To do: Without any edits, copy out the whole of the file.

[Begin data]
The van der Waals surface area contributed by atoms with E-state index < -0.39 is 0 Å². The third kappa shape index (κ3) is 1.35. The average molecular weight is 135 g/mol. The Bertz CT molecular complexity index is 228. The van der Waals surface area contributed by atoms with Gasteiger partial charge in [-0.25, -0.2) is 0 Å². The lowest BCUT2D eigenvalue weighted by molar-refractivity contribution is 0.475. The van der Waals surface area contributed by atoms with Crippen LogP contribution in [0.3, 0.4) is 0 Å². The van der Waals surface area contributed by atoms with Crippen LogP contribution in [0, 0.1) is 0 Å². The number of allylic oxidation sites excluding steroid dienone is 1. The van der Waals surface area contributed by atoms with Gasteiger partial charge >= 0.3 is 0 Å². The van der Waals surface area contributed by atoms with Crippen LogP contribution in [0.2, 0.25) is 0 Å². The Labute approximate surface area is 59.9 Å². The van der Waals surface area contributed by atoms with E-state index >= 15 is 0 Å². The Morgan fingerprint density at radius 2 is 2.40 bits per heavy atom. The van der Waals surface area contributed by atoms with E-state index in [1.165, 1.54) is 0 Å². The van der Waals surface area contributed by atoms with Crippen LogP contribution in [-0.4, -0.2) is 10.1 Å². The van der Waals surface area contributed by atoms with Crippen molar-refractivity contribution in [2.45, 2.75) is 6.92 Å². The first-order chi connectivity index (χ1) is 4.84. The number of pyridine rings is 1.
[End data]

The van der Waals surface area contributed by atoms with E-state index < -0.39 is 0 Å². The third kappa shape index (κ3) is 1.35. The average molecular weight is 135 g/mol. The Bertz CT molecular complexity index is 228. The van der Waals surface area contributed by atoms with Gasteiger partial charge in [-0.25, -0.2) is 0 Å². The lowest BCUT2D eigenvalue weighted by molar-refractivity contribution is 0.475. The van der Waals surface area contributed by atoms with Crippen LogP contribution in [0.3, 0.4) is 0 Å². The van der Waals surface area contributed by atoms with Crippen LogP contribution in [0, 0.1) is 0 Å². The number of allylic oxidation sites excluding steroid dienone is 1. The van der Waals surface area contributed by atoms with Gasteiger partial charge >= 0.3 is 0 Å². The van der Waals surface area contributed by atoms with Crippen LogP contribution in [0.2, 0.25) is 0 Å². The Labute approximate surface area is 59.9 Å². The van der Waals surface area contributed by atoms with E-state index >= 15 is 0 Å². The Morgan fingerprint density at radius 2 is 2.40 bits per heavy atom. The van der Waals surface area contributed by atoms with E-state index in [1.165, 1.54) is 0 Å². The van der Waals surface area contributed by atoms with Crippen LogP contribution in [-0.4, -0.2) is 10.1 Å². The van der Waals surface area contributed by atoms with Crippen molar-refractivity contribution in [2.45, 2.75) is 6.92 Å². The first-order chi connectivity index (χ1) is 4.84. The number of pyridine rings is 1.